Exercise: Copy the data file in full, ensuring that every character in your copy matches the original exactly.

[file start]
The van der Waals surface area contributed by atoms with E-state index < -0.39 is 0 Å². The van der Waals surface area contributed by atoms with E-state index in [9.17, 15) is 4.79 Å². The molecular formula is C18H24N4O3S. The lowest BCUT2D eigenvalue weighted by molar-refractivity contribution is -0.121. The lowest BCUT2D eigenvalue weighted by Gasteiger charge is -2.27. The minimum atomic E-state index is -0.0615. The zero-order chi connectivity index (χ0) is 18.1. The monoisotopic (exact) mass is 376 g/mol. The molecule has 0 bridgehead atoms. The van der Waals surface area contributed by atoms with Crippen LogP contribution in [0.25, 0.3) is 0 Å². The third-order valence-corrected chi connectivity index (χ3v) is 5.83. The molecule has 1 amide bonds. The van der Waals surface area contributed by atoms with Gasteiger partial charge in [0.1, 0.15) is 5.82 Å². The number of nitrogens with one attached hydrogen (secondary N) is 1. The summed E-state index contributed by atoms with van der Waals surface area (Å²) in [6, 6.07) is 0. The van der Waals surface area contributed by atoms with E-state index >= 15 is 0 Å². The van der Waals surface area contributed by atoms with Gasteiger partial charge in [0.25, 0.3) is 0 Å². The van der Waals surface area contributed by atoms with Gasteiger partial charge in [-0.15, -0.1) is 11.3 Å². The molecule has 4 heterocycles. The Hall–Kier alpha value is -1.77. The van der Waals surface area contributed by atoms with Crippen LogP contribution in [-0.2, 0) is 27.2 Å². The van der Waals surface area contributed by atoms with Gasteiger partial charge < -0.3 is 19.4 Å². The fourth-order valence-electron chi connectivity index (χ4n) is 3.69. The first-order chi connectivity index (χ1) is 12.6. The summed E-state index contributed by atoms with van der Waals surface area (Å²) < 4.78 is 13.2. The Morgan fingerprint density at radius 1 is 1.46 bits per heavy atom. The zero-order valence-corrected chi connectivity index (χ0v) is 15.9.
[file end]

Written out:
The van der Waals surface area contributed by atoms with E-state index < -0.39 is 0 Å². The van der Waals surface area contributed by atoms with E-state index in [9.17, 15) is 4.79 Å². The molecular formula is C18H24N4O3S. The lowest BCUT2D eigenvalue weighted by molar-refractivity contribution is -0.121. The lowest BCUT2D eigenvalue weighted by Gasteiger charge is -2.27. The minimum atomic E-state index is -0.0615. The zero-order chi connectivity index (χ0) is 18.1. The monoisotopic (exact) mass is 376 g/mol. The molecule has 0 bridgehead atoms. The van der Waals surface area contributed by atoms with Crippen LogP contribution in [0.25, 0.3) is 0 Å². The third-order valence-corrected chi connectivity index (χ3v) is 5.83. The molecule has 1 amide bonds. The van der Waals surface area contributed by atoms with Gasteiger partial charge in [0.1, 0.15) is 5.82 Å². The number of nitrogens with one attached hydrogen (secondary N) is 1. The summed E-state index contributed by atoms with van der Waals surface area (Å²) in [6, 6.07) is 0. The van der Waals surface area contributed by atoms with E-state index >= 15 is 0 Å². The van der Waals surface area contributed by atoms with Gasteiger partial charge in [0.25, 0.3) is 0 Å². The van der Waals surface area contributed by atoms with Gasteiger partial charge in [-0.15, -0.1) is 11.3 Å². The molecule has 4 heterocycles. The Hall–Kier alpha value is -1.77. The van der Waals surface area contributed by atoms with Crippen LogP contribution in [-0.2, 0) is 27.2 Å². The van der Waals surface area contributed by atoms with Gasteiger partial charge < -0.3 is 19.4 Å². The fourth-order valence-electron chi connectivity index (χ4n) is 3.69. The first-order chi connectivity index (χ1) is 12.6. The summed E-state index contributed by atoms with van der Waals surface area (Å²) < 4.78 is 13.2. The Morgan fingerprint density at radius 1 is 1.46 bits per heavy atom. The zero-order valence-corrected chi connectivity index (χ0v) is 15.9.